Russian ‘crab king’ staged his own death – prosecutor

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Lawyers for fishing business magnate Oleg Kan are requesting that criminal cases against him be closed

Russia’s Prosecutor General’s Office believes that the death of Oleg Kan – a businessman dubbed the ‘crab king’ – was faked so that he could avoid criminal prosecution, a spokesman for the service announced on Thursday. 

Kan founded several large fishing companies in Russia’s Far East Sakhalin Region, with his businesses mainly focusing on shrimp, crab, and other seafood. He was arrested in absentia in 2020 and placed on the international wanted list after being named as a prime suspect in the murder a decade earlier of businessman Valery Phidenko, who was also involved in crab fishing. In 2023, another four criminal cases were opened against Kan over accusations of smuggling, tax evasion, and customs duties. 

On March 19, Kan’s lawyers announced that he had died in the UK in February of last year, and insisted that the cases against him be closed. 

As reported by TASS, prosecutors said during an arbitration court meeting on Thursday that registry offices in Sakhalin Region and St. Petersburg, where Kan’s relatives apparently reside, have submitted identical notices claiming that the businessman’s death has not been officially registered.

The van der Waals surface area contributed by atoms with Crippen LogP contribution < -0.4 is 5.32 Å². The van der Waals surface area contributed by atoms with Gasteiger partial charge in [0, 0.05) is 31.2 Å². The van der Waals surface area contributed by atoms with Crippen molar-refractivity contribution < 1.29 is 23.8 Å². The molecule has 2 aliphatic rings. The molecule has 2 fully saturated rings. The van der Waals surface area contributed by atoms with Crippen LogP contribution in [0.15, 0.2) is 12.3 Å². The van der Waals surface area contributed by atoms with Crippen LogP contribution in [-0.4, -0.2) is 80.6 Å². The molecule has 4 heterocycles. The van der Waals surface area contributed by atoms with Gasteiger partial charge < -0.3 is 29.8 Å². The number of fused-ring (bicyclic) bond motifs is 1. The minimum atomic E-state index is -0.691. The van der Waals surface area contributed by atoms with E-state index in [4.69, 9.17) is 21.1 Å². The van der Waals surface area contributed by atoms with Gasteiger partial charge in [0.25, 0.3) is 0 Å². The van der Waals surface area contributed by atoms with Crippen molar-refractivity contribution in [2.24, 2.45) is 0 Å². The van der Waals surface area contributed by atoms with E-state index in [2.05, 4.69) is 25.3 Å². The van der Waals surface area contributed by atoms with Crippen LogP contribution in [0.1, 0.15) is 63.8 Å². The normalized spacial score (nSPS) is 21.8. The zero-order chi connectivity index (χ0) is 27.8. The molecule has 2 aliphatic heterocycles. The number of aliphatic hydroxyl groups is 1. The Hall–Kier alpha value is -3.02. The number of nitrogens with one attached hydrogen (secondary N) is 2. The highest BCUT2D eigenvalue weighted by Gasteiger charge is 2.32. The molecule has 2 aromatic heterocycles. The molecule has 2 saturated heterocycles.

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Prosecutors noted that in the event of a person’s death, it is the obligation of their relatives or others aware of their passing to report it to the local registry office. “Therefore, the only legal confirmation of a person’s death is an entry in civil status acts. And in the absence of such records, we regard the claims that Kan has died as a staged act,” a representative for the Prosecutor General’s Office was quoted as saying. 

Kan’s lawyer, Oleg Sukhanov, told TASS that he had provided the court with his client’s death certificate and had tried to submit it to the registry office, which allegedly refused to accept it. 

“It is impossible to officially register [the death],” Sukhanov claimed, stating he is in possession of a UK-issued death certificate which has been translated into Russian and submitted to the court office. 

Later on Thursday, the Primorsky Territory Arbitration Court ultimately satisfied the state’s claims against Kan and several other defendants in a case on causing damage to “aquatic biological resources,” ordering the defendants to pay over 358.7 billion rubles, ($3.8 billion).

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